On January 3, 2008, Congressman, and Presidential aspirant, Dennis Kucinich Filed a Lawsuit With U.S. District Court. The man intimately familiar with the United States Constitution, with the support of the law would not agree to endorse the Democratic nominee whomever that shall be.
Dennis Kucinich believed as the Constitution states, he has the right to support the candidate of his choice.
As Americans, we cannot be required to vote in accordance with a Party decree. Yet, under the National Democratic Committee diktat any aspirant who does not sign a statement, which commits them to forego their right to freedom and choice will not be placed on the state ballot. In this situation, even officials within a given region do not have the authority to override the Party statute.
Thursday, Democratic presidential hopeful Dennis Kucinich found out he’s off the Texas ballot. That’s because the Texas Democratic Party said his application was “defective.”
There was a hearing in federal court about this controversy around 11 a.m. Thursday.
On the application, candidates must sign an oath that requires them to support the Democratic nominee, whoever that shall be.
Kucinich crossed out that section. The Texas Democratic Party said it contacted the Kucinich campaign, and they told them he would sign it on the condition that the nominee pledge not use war as part of foreign relations.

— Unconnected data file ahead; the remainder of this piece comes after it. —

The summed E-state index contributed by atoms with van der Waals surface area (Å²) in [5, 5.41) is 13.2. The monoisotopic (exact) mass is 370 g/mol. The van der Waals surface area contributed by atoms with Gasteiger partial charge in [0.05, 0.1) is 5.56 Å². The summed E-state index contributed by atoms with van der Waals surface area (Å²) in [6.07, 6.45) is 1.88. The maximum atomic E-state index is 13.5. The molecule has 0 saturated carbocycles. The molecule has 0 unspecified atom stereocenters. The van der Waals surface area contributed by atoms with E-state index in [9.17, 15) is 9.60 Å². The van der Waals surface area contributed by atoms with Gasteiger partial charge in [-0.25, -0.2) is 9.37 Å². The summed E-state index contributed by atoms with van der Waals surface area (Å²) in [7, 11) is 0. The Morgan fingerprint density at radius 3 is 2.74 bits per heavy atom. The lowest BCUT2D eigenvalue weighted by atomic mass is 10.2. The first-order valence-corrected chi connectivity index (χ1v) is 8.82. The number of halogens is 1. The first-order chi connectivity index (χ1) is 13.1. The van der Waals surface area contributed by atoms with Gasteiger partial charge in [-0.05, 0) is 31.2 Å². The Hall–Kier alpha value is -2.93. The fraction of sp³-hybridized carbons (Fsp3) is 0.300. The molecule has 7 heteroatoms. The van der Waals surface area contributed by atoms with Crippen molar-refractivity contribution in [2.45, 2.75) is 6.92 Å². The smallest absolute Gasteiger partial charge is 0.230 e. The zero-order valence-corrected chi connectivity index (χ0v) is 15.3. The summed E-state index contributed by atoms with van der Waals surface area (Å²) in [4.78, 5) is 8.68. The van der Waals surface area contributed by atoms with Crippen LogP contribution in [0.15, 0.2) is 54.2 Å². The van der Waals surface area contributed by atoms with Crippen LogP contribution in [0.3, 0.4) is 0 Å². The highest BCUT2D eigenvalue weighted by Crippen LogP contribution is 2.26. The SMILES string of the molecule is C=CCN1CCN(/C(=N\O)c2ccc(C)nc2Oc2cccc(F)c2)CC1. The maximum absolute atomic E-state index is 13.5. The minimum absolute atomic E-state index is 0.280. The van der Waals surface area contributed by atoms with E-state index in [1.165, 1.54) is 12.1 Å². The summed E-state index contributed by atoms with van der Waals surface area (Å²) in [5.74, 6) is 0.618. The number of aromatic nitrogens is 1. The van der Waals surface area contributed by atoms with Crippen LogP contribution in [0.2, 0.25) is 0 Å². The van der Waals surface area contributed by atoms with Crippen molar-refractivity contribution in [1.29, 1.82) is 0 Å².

It turns out the chairman of the Texas Democratic Party does not have the authority to allow such a change, because the Democratic Executive Committee and the Democratic National Committee approve the applications.
Since Kucinich did not resubmit his application by the deadline, he has been taken off of the Texas primary ballot. It doesn’t end there.
Kucinich, along with his faithful supporter Willie Nelson, have filed a civil lawsuit with the U.S. District Court, requesting a temporary restraining order, charging that such a “blind loyalty oath” is a violation of the 1st and 14th amendment.
The outline of principles by which America is governed, has been amended twenty-seven times. None of those modification allowed for the possibility that if one Party or another assumed an autocratic posture, all the individuals within that delegation must do as the leaders dictate. Yet, more than a century later, despotic rule is the law of the land. Apparently, we are told there is just cause for such a change. Dictums are designed with reason.
The chairman of the Texas Democratic Party said the oath is there for a reason.
“I think it’s important for party unity. I think it’s important for association of people of like minds, so that we don’t have a situation where you’ve got someone who says, ‘Well, I’m going to take advantage of running under your banner,'” said Texas Democratic Party chairman Boyd Richie.